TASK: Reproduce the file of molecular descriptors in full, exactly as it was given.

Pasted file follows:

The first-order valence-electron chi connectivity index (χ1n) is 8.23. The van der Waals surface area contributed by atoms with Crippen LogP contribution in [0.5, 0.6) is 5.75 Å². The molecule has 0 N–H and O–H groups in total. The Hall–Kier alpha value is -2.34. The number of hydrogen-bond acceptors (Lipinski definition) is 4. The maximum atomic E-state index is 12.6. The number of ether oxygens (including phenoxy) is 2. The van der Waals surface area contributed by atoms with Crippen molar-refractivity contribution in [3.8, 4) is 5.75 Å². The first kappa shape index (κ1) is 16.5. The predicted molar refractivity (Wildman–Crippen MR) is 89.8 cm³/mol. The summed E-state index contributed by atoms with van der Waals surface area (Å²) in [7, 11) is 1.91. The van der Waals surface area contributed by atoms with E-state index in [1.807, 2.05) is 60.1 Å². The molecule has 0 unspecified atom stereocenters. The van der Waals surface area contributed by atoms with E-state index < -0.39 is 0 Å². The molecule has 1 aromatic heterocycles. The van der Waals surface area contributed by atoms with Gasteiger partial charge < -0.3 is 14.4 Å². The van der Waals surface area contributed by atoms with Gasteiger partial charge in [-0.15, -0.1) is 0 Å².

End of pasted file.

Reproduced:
The first-order valence-electron chi connectivity index (χ1n) is 8.23. The van der Waals surface area contributed by atoms with Crippen LogP contribution in [0.5, 0.6) is 5.75 Å². The molecule has 0 N–H and O–H groups in total. The Hall–Kier alpha value is -2.34. The number of hydrogen-bond acceptors (Lipinski definition) is 4. The maximum atomic E-state index is 12.6. The number of ether oxygens (including phenoxy) is 2. The van der Waals surface area contributed by atoms with Crippen molar-refractivity contribution in [3.8, 4) is 5.75 Å². The first kappa shape index (κ1) is 16.5. The predicted molar refractivity (Wildman–Crippen MR) is 89.8 cm³/mol. The summed E-state index contributed by atoms with van der Waals surface area (Å²) in [7, 11) is 1.91. The van der Waals surface area contributed by atoms with E-state index in [1.807, 2.05) is 60.1 Å². The molecule has 0 unspecified atom stereocenters. The van der Waals surface area contributed by atoms with E-state index < -0.39 is 0 Å². The molecule has 1 aromatic heterocycles. The van der Waals surface area contributed by atoms with Gasteiger partial charge < -0.3 is 14.4 Å². The van der Waals surface area contributed by atoms with Gasteiger partial charge in [-0.15, -0.1) is 0 Å².